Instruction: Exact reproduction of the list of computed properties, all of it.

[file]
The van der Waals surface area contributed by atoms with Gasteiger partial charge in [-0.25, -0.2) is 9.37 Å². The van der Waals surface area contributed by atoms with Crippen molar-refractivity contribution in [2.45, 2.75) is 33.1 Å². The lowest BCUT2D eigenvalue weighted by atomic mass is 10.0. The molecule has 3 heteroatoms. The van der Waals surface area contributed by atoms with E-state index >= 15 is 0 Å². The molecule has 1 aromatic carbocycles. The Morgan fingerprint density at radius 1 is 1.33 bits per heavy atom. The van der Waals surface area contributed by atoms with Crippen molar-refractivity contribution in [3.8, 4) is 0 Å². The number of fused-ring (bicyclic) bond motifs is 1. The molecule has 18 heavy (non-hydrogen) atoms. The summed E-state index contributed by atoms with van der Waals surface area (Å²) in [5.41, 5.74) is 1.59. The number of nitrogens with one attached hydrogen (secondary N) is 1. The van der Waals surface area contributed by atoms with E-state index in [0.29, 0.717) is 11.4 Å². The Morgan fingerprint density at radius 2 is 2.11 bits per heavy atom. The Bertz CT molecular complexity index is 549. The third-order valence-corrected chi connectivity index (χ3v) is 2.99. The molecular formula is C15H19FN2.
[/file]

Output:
The van der Waals surface area contributed by atoms with Gasteiger partial charge in [-0.25, -0.2) is 9.37 Å². The van der Waals surface area contributed by atoms with Crippen molar-refractivity contribution in [2.45, 2.75) is 33.1 Å². The lowest BCUT2D eigenvalue weighted by atomic mass is 10.0. The molecule has 3 heteroatoms. The van der Waals surface area contributed by atoms with E-state index >= 15 is 0 Å². The molecule has 1 aromatic carbocycles. The Morgan fingerprint density at radius 1 is 1.33 bits per heavy atom. The van der Waals surface area contributed by atoms with Crippen molar-refractivity contribution in [3.8, 4) is 0 Å². The number of fused-ring (bicyclic) bond motifs is 1. The molecule has 18 heavy (non-hydrogen) atoms. The summed E-state index contributed by atoms with van der Waals surface area (Å²) in [5.41, 5.74) is 1.59. The number of nitrogens with one attached hydrogen (secondary N) is 1. The van der Waals surface area contributed by atoms with E-state index in [0.29, 0.717) is 11.4 Å². The Morgan fingerprint density at radius 2 is 2.11 bits per heavy atom. The Bertz CT molecular complexity index is 549. The third-order valence-corrected chi connectivity index (χ3v) is 2.99. The molecular formula is C15H19FN2.